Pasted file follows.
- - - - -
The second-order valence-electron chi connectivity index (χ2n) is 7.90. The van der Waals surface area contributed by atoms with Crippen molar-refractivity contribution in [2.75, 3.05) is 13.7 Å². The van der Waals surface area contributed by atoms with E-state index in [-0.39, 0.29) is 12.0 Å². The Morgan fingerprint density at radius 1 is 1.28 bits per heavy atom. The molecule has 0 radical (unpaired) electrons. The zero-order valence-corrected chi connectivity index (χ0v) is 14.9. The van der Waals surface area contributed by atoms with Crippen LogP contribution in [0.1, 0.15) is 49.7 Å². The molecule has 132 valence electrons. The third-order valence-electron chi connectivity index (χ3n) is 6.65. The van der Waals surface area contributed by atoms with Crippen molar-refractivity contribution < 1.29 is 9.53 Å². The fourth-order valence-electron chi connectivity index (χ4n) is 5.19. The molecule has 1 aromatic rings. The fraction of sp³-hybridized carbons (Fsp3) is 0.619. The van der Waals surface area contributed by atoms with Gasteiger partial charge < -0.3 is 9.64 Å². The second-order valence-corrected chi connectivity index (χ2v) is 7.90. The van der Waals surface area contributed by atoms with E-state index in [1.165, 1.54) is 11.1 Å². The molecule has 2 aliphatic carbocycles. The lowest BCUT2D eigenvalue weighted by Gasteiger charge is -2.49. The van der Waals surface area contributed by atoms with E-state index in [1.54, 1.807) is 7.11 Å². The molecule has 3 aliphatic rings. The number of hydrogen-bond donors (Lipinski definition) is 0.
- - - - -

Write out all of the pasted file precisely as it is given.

The second-order valence-electron chi connectivity index (χ2n) is 7.90. The van der Waals surface area contributed by atoms with Crippen molar-refractivity contribution in [2.75, 3.05) is 13.7 Å². The van der Waals surface area contributed by atoms with E-state index in [-0.39, 0.29) is 12.0 Å². The Morgan fingerprint density at radius 1 is 1.28 bits per heavy atom. The molecule has 0 radical (unpaired) electrons. The zero-order valence-corrected chi connectivity index (χ0v) is 14.9. The van der Waals surface area contributed by atoms with Crippen LogP contribution in [0.1, 0.15) is 49.7 Å². The molecule has 132 valence electrons. The third-order valence-electron chi connectivity index (χ3n) is 6.65. The van der Waals surface area contributed by atoms with Crippen molar-refractivity contribution < 1.29 is 9.53 Å². The fourth-order valence-electron chi connectivity index (χ4n) is 5.19. The molecule has 1 aromatic rings. The fraction of sp³-hybridized carbons (Fsp3) is 0.619. The van der Waals surface area contributed by atoms with Gasteiger partial charge < -0.3 is 9.64 Å². The second-order valence-corrected chi connectivity index (χ2v) is 7.90. The van der Waals surface area contributed by atoms with E-state index in [1.165, 1.54) is 11.1 Å². The molecule has 2 aliphatic carbocycles. The lowest BCUT2D eigenvalue weighted by Gasteiger charge is -2.49. The van der Waals surface area contributed by atoms with E-state index in [1.54, 1.807) is 7.11 Å². The molecule has 3 aliphatic rings. The number of hydrogen-bond donors (Lipinski definition) is 0.